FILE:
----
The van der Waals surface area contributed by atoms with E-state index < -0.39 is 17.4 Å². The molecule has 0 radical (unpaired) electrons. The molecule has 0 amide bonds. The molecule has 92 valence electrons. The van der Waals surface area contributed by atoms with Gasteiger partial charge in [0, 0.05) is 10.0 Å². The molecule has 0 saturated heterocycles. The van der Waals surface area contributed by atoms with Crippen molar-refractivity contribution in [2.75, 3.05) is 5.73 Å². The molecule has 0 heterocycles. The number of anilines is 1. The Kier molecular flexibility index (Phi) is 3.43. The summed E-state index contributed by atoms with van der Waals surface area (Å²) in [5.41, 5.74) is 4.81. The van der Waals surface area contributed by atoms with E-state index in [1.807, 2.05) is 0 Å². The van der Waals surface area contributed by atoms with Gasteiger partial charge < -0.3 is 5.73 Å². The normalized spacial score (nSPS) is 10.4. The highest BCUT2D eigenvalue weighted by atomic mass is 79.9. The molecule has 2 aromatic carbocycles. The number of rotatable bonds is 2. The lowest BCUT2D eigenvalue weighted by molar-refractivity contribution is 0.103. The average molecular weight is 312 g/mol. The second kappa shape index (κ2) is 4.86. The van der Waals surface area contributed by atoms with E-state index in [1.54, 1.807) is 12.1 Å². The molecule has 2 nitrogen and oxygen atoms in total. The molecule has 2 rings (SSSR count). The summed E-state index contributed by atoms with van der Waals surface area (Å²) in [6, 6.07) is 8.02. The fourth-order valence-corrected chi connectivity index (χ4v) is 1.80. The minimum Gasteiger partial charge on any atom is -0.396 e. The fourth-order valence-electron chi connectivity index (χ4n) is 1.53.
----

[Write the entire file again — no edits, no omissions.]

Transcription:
The van der Waals surface area contributed by atoms with E-state index < -0.39 is 17.4 Å². The molecule has 0 radical (unpaired) electrons. The molecule has 0 amide bonds. The molecule has 92 valence electrons. The van der Waals surface area contributed by atoms with Gasteiger partial charge in [0, 0.05) is 10.0 Å². The molecule has 0 saturated heterocycles. The van der Waals surface area contributed by atoms with Crippen molar-refractivity contribution in [2.75, 3.05) is 5.73 Å². The molecule has 0 heterocycles. The number of anilines is 1. The Kier molecular flexibility index (Phi) is 3.43. The summed E-state index contributed by atoms with van der Waals surface area (Å²) in [5.41, 5.74) is 4.81. The van der Waals surface area contributed by atoms with E-state index in [1.807, 2.05) is 0 Å². The van der Waals surface area contributed by atoms with Gasteiger partial charge < -0.3 is 5.73 Å². The normalized spacial score (nSPS) is 10.4. The highest BCUT2D eigenvalue weighted by atomic mass is 79.9. The molecule has 2 aromatic carbocycles. The number of rotatable bonds is 2. The lowest BCUT2D eigenvalue weighted by molar-refractivity contribution is 0.103. The average molecular weight is 312 g/mol. The second kappa shape index (κ2) is 4.86. The van der Waals surface area contributed by atoms with E-state index in [1.54, 1.807) is 12.1 Å². The molecule has 2 nitrogen and oxygen atoms in total. The molecule has 2 rings (SSSR count). The summed E-state index contributed by atoms with van der Waals surface area (Å²) in [6, 6.07) is 8.02. The fourth-order valence-corrected chi connectivity index (χ4v) is 1.80. The minimum Gasteiger partial charge on any atom is -0.396 e. The fourth-order valence-electron chi connectivity index (χ4n) is 1.53.